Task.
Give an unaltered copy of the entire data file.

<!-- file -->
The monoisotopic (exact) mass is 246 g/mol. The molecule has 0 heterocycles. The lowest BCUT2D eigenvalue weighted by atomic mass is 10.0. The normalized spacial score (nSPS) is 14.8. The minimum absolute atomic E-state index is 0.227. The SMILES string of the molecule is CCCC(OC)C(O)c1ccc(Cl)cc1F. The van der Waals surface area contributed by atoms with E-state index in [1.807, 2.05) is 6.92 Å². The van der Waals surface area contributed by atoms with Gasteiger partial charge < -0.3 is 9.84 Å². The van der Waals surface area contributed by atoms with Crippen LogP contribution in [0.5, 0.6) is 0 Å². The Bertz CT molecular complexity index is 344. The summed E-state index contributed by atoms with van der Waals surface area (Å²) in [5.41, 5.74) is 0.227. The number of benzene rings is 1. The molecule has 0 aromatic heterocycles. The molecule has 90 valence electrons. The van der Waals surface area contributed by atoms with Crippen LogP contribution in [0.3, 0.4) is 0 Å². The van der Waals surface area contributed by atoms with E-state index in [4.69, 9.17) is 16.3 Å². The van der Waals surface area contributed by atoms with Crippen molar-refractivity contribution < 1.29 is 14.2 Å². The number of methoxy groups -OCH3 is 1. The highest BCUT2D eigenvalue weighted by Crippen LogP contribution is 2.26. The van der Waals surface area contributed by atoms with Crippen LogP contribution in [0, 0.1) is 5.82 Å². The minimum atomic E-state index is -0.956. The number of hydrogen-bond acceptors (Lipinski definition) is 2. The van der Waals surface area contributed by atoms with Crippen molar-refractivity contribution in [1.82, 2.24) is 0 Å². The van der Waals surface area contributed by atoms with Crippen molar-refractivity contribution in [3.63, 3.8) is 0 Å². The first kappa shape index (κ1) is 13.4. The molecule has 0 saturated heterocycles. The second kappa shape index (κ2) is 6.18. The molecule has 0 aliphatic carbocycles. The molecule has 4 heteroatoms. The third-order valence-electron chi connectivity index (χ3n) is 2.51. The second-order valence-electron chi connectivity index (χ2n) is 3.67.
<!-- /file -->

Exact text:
The monoisotopic (exact) mass is 246 g/mol. The molecule has 0 heterocycles. The lowest BCUT2D eigenvalue weighted by atomic mass is 10.0. The normalized spacial score (nSPS) is 14.8. The minimum absolute atomic E-state index is 0.227. The SMILES string of the molecule is CCCC(OC)C(O)c1ccc(Cl)cc1F. The van der Waals surface area contributed by atoms with E-state index in [1.807, 2.05) is 6.92 Å². The van der Waals surface area contributed by atoms with Gasteiger partial charge < -0.3 is 9.84 Å². The van der Waals surface area contributed by atoms with Crippen LogP contribution in [0.5, 0.6) is 0 Å². The Bertz CT molecular complexity index is 344. The summed E-state index contributed by atoms with van der Waals surface area (Å²) in [5.41, 5.74) is 0.227. The number of benzene rings is 1. The molecule has 0 aromatic heterocycles. The molecule has 90 valence electrons. The van der Waals surface area contributed by atoms with Crippen LogP contribution in [0.3, 0.4) is 0 Å². The van der Waals surface area contributed by atoms with E-state index in [4.69, 9.17) is 16.3 Å². The van der Waals surface area contributed by atoms with Crippen molar-refractivity contribution < 1.29 is 14.2 Å². The number of methoxy groups -OCH3 is 1. The highest BCUT2D eigenvalue weighted by Crippen LogP contribution is 2.26. The van der Waals surface area contributed by atoms with Crippen LogP contribution in [0, 0.1) is 5.82 Å². The minimum atomic E-state index is -0.956. The number of hydrogen-bond acceptors (Lipinski definition) is 2. The van der Waals surface area contributed by atoms with Crippen molar-refractivity contribution in [1.82, 2.24) is 0 Å². The van der Waals surface area contributed by atoms with Crippen molar-refractivity contribution in [3.63, 3.8) is 0 Å². The first kappa shape index (κ1) is 13.4. The molecule has 0 saturated heterocycles. The second kappa shape index (κ2) is 6.18. The molecule has 0 aliphatic carbocycles. The molecule has 4 heteroatoms. The third-order valence-electron chi connectivity index (χ3n) is 2.51. The second-order valence-electron chi connectivity index (χ2n) is 3.67.